Each department head needs to give a list to the administrator as what the detail crews are assigned and the priorities as they see them. Bet they have no scheduled time that they should be at each location. It's all by the seat of the pants. There is a person working in the administrators office that could oversee the details as the administrator refocuses on the priorities.

Why was the administer not asked these questions? Because he really has no clue as to what the departments are actually doing or how. Put all the department heads in with the administrators office along with their administrative assistants Make them accountable for the departments that they run.

There are detail crews cutting grass with weed eaters in the medians/boulevard's but if you look closely when you see them you will notice that the crew is to large to be doing what needs to be done in the area. Before details were used there was one person riding a mower and two trimmers on each side of the medians.

The department heads, administrator and commission need to be on the same page. Without a plan there is just confusion.

I could go on and on...

Little Lamb
46976
Points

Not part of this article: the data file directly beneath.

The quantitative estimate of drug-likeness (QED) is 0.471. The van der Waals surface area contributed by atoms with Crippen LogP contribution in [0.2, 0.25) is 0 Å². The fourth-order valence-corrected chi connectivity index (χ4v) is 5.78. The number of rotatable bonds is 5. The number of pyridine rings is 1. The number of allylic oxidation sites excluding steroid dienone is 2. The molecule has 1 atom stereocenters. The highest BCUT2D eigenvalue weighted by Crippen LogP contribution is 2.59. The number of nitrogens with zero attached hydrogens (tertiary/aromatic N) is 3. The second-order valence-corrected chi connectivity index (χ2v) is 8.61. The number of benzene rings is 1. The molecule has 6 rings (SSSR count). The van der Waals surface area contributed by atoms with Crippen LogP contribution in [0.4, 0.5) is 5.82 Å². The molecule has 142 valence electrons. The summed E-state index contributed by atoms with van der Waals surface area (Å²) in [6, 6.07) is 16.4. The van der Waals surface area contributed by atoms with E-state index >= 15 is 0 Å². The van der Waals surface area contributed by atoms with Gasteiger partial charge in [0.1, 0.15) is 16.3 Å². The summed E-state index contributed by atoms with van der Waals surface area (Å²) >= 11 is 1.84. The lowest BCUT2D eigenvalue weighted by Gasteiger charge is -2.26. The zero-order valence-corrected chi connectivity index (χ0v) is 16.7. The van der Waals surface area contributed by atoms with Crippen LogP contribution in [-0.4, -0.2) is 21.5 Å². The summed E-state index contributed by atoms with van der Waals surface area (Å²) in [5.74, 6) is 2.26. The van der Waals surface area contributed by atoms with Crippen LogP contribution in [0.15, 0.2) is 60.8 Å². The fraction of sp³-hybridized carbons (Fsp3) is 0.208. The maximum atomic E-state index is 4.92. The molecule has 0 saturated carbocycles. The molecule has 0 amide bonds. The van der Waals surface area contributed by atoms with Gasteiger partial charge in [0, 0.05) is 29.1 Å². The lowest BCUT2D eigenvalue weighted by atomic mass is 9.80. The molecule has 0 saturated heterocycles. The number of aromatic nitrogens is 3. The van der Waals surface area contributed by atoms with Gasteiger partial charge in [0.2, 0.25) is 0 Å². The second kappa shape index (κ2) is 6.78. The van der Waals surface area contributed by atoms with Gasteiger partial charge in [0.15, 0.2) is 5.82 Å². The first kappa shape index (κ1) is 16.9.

Little Lamb 09/04/13 - 07:54 am
2
0
Agreement

The third-to-last paragraph is just plopped in there with no context, no clarification, no explanation. The paragraph does not lead anywhere. And the sidebar table at the end of the story does not help.

Does the DOT actually do the mowing along the 13.6 miles in the agreement, or does the DOT merely send Augusta government $47,600 to have Augusta government do the mowing?

itsanotherday1
45445
Points
itsanotherday1 09/04/13 - 10:16 am
1
0
You cannot compel prisoners

You cannot compel prisoners to work, but I wager the majority welcome the opportunity to get outside the jail walls for some fresh air. Too, for some of the more minor infractions like drug possession, the judges could hand out community service time instead of jail time. I had as soon get 6 months of road work out of some kid as have him sit in jail learning how to be a better criminal.

Little Lamb
46976
Points
Little Lamb 09/04/13 - 11:41 am
1
0
Divide C2 by B2

It's been a while since I did a table in XHTML, and I've never tried one here in Drupal, but here goes:

GovernmentMiles of roadAnnual Cost$ per MileColumbus98$343,665$3,507Albany42.7$149,432$3,500Rome34.7$121,310$3,496Savannah32$112,245$3,508Valdosta25.8$90,405$3,504Blakely24.1$84,350$3,500Glynn County22.3$58,353$2,617Augusta13.6$47,600$3,500Tifton10$37,330$3,500Brunswick9.75$25,646$2,630